The second piece of advice I want to give is the concept that a thought is a thought is a thought. Meditation is not about suppressing thoughts, but about being open to and accepting of all the thoughts that pop into your head. Often times we catch ourselves trying to block certain thoughts, with the idea that the thoughts themselves have some sort of personality or emotion associated with them. For example, you may find yourself having trouble with math and catch yourself thinking, “God, I’m so stupid. I just can’t figure this stuff out.” Or, “I wish I was better at math. I guess I’m just not the type of person that can get these concepts.” Most people would agree that these kinds of thoughts are bad thoughts.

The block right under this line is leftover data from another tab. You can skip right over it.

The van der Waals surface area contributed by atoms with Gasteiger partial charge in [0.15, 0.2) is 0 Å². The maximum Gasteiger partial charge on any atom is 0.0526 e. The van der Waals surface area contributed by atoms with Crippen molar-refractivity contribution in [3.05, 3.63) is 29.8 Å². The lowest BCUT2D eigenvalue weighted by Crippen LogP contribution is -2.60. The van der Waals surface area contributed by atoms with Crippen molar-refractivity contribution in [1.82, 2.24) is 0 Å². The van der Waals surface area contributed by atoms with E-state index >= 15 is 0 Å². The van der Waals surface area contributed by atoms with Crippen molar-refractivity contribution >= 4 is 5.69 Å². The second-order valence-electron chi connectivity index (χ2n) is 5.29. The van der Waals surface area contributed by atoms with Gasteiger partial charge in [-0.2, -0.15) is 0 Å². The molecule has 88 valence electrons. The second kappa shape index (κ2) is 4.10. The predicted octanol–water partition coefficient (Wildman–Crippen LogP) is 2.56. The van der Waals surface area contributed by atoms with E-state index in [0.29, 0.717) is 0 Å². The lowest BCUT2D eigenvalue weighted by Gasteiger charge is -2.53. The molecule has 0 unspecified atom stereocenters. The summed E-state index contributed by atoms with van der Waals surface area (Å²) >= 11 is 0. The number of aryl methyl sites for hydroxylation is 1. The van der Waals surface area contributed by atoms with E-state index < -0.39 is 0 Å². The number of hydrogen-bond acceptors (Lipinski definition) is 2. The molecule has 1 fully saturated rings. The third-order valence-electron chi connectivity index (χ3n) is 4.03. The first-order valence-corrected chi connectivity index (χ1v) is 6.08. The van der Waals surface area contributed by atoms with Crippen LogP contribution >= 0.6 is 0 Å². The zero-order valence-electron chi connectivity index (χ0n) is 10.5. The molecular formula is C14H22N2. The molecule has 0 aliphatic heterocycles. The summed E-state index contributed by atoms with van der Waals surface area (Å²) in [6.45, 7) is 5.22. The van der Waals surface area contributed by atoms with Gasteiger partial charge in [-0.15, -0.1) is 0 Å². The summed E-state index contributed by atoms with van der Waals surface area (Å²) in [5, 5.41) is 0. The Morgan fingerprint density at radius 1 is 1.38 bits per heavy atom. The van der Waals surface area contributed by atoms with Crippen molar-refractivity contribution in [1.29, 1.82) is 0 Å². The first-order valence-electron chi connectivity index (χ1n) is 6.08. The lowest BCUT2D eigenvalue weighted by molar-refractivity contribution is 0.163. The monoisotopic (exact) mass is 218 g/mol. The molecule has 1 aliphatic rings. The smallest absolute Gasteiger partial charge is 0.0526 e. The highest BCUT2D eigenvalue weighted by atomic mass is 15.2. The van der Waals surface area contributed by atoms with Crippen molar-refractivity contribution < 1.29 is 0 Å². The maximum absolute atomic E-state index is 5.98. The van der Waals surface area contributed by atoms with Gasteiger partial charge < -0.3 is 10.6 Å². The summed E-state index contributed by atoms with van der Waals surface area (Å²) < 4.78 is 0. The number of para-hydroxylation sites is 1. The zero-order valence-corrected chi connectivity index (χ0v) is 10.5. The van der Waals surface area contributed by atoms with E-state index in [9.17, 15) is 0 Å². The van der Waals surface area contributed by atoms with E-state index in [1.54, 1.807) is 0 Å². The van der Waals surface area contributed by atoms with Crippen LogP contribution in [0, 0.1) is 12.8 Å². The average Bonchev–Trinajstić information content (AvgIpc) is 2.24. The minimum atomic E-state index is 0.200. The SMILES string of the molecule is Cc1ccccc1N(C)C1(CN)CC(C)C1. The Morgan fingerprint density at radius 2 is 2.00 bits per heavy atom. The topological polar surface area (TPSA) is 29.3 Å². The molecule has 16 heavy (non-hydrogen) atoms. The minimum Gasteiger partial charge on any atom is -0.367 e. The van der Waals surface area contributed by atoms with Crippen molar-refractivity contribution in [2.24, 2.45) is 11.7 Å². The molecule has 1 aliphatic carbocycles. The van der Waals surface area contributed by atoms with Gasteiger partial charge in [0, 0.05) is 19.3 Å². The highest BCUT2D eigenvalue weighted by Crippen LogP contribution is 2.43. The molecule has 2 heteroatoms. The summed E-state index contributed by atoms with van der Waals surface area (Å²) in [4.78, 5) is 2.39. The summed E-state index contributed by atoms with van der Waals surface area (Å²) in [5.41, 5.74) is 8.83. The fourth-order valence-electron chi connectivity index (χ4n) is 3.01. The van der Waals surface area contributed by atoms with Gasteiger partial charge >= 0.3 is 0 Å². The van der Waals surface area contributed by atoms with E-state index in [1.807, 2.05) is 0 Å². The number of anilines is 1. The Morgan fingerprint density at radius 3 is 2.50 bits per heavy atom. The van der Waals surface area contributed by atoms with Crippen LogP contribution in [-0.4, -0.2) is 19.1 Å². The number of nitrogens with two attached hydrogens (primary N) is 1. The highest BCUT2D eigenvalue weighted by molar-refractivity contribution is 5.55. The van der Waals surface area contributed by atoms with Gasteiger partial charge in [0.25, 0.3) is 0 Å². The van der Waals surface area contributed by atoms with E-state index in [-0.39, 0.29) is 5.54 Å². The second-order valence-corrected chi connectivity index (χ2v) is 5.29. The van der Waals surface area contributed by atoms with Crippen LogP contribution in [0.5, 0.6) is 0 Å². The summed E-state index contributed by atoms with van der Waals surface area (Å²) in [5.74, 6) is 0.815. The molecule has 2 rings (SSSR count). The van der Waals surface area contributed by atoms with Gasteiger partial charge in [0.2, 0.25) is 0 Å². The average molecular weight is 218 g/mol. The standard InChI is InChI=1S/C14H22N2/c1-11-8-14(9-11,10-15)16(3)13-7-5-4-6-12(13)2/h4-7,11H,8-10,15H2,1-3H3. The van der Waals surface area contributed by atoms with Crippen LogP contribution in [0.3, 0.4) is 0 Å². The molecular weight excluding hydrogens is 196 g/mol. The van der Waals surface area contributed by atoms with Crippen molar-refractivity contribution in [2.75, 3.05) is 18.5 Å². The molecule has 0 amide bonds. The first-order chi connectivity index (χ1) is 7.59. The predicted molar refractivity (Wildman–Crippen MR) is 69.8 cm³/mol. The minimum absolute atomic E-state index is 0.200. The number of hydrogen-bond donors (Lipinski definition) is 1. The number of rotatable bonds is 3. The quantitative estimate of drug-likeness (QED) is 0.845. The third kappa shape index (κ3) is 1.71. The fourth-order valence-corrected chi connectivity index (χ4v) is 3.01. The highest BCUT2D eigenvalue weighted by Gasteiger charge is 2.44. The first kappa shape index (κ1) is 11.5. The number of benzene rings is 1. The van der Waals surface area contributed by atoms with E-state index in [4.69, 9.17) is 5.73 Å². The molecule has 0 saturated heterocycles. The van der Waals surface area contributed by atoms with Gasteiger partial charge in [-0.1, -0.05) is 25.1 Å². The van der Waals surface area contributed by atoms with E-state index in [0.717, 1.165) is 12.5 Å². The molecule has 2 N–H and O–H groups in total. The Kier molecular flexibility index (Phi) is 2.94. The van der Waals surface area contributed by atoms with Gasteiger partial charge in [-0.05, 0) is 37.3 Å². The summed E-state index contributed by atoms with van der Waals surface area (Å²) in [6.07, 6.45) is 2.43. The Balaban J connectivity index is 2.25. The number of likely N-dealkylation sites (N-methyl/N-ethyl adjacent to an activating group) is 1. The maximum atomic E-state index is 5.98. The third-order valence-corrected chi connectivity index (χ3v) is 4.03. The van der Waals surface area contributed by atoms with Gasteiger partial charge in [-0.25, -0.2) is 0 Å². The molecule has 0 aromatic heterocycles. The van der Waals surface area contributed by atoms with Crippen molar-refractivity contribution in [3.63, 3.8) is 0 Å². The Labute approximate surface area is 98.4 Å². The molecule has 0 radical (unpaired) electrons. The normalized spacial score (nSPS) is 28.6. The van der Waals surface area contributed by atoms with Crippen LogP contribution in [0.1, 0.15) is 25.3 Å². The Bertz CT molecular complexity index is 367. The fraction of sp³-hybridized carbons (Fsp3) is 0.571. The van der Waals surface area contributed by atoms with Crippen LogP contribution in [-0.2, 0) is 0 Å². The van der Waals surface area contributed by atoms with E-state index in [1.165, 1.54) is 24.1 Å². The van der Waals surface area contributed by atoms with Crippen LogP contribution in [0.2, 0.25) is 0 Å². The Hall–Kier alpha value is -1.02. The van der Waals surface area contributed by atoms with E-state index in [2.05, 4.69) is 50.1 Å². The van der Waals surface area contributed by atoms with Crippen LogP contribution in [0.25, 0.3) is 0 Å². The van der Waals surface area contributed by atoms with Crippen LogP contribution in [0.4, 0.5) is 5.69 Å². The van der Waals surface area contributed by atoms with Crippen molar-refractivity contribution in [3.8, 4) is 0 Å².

The best thing I can tell you when approaching these thoughts is that they are just that, thoughts. Thoughts are not inherently real things. They spontaneously arise and fade away in your mind during every second of every day. You can’t stop yourself from thinking, the same way you can’t stop the sun from rising every morning and setting every night. Since these thoughts are not real, they can’t be good or bad. Thoughts are just thoughts. If you approach your thoughts as a natural function of your brain as opposed to these entities that dictate your feelings and emotions, you begin to feel more in control of your mind. This helps during times of high stress like finals week or when having a conflict with a friend. The ability to approach thoughts in an objective non-judgmental way forbids them from ever dictating your life, and instead puts you behind the wheel when deciding how you want to react to and handle situations.